As 6th April 2008 approaches and the largely welcomed introduction of the “no company secretary” provision contained in the Companies Act 2006 is nearing implementation, we examine the circumstances where the exemption might not be taken up and in cases where it is, the potential issues which could ensue.
Whilst there is little doubt that the changes in statutory requirements relating to having a company secretary are seen as positive, as previous experiences have shown, alterations in the law do not always materialise in common practice.
Banks and Those Forms
Some banks and individual branches within them have traditionally been slow in recognising changes in both the way companies are incorporated and the manner in which they operate.
A prime example is the PDF certificate of incorporation which Companies House issues following a successful electronic company formation.
Although this document has for many years widely been understood to represent the official registration certificate of a company, numerous instances occur where certain branches within banking organisations have consistently held the PDF document out to be a temporary measure pending the arrival of the real (card) copy from the formation agent.
Pre 6th April 2008 banking application forms require the signature of both the company director and secretary and based on the assumption that these stocks of documents will not be discarded and replaced on the above date, it will be interesting to see whether the sections pertaining to the company secretary cause problems.
In the face of a “if it is there, it must be filled in” methodology and logic, one can imagine how the straight forward process of opening bank account can lead to both confusion and delays.
Diminishing the Standing of Limited Companies
One of the factors which along with the official documentation, the designated number and so on that give a limited company much of its prestige is the fact that there are at least two persons involved in its operation.
This has long been a distinguishing factor in comparing UK companies to sole trader businesses.
Following the introduction of the no requirement for a company secretary, it could be argued that where advantage is taken of this clause, the business is drawing itself closer to its unincorporated cousins and thus losing one of its important distinguishing factors.
A company search which reveals a sole director / shareholder might be seen to lack the authority and weighting of a similar business which has a secretary, a second person involved in the business.
Company Secretarial Duties
It has long since been widely understood that few secretaries of private limited companies actually perform any of the duties as laid out in the traditional role, in situations where this is not the case, these entities might wish to retain the pre 6th April 2008 structure.
Certain tasks such as the completion of the annual return, making appointments or resignations of company officers and issuing shares might be handled by a designated person who is not the director.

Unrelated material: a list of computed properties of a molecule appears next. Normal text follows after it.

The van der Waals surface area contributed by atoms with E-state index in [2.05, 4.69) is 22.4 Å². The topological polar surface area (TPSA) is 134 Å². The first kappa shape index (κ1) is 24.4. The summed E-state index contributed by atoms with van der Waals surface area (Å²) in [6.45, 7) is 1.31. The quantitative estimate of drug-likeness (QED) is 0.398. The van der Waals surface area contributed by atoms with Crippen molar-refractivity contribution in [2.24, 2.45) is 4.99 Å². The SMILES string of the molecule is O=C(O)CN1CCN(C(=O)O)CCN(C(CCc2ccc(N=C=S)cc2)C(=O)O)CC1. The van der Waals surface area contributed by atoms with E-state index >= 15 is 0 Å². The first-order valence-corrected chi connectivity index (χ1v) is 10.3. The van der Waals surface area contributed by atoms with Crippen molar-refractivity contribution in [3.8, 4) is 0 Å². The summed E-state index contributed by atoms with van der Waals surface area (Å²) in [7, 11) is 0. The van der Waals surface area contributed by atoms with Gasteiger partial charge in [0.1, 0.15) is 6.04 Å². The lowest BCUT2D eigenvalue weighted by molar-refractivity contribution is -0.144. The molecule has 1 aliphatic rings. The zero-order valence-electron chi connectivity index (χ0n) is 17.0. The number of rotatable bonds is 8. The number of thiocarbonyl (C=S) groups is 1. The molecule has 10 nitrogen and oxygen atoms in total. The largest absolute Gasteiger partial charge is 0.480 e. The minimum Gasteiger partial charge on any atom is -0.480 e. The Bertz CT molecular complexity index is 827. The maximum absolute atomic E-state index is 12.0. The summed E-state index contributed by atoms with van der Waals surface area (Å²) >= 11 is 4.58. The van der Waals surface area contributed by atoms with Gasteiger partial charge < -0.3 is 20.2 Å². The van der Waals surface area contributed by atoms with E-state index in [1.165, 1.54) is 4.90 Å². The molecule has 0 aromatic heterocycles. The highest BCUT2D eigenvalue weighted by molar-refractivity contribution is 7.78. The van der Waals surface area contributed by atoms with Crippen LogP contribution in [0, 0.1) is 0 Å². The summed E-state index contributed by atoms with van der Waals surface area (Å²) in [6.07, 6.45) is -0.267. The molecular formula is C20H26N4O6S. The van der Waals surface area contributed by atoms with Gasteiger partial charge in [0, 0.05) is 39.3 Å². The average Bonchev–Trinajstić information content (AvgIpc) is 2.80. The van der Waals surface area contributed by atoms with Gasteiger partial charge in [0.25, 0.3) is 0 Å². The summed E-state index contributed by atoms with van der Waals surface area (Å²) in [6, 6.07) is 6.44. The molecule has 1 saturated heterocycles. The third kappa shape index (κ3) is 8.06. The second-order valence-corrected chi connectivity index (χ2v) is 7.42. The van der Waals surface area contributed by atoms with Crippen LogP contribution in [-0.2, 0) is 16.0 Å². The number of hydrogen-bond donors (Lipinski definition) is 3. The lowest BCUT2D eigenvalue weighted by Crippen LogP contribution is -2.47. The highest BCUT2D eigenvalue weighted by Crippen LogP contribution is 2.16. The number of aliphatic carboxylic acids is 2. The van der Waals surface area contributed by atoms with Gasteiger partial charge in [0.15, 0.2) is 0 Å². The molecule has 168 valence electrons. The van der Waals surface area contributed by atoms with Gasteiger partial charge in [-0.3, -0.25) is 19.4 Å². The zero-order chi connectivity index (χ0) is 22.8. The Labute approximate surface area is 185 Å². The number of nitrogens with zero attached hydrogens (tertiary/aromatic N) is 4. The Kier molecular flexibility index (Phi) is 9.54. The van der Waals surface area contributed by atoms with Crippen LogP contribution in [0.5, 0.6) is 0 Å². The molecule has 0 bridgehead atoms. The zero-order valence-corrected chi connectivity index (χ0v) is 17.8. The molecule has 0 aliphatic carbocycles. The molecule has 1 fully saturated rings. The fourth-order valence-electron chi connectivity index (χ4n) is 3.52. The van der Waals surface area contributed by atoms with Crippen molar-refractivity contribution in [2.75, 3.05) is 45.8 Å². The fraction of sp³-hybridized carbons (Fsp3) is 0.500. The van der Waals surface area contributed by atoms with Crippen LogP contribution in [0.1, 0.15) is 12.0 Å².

In order to formalise this person’s role and the obligations they are committed to, it might just as well serve the purposes of the arrangement to make that person a company secretary.
Going It Alone
The phrase “going it alone” is one which is often used in the context of describing a budding entrepreneur who is a few years away from making their fortune.
The less attractive elements of this scenario might be fear, apprehension and uncertainty.
When registering a company with one director and one secretary, even though the role of primary decision maker might rest with the former, having another person involved at least in a supportive role might have provided some comfort to the person going it alone.
Where a secretary no longer exists, the person is effectively and truly on their own, which in turn might produce greater levels of anxiety and uncertainty and in extreme cases, lead to business failure.
Whilst it is widely anticipated the most new limited company incorporations will chose not to have a company secretary, it is less certain which path existing companies will choose to take.
Even though they would be well within the rights to abandon the constitution under which they were registered, the time and expense of re-drafting memorandums and articles of association might prove to be less attractive.
If existing companies view the new law as unlikely to make any material difference to their business, they might decide to focus on other areas of their company which could increase profitability or meet some other designated goal instead.
It is not possible to state at this stage exactly what effect the 6th April 2008 Companies Act provisions will have on new companies and even less so to estimate its effect on existing businesses.
Given previous situations where long standing laws were relaxed in favour of companies (such as the abolition of the requirement to have a company audit), it would not be unreasonable to predict that there will be widespread acceptance and implementation to the new rules.
The use of secretaries, certainly in the formation private limited companies will become rare.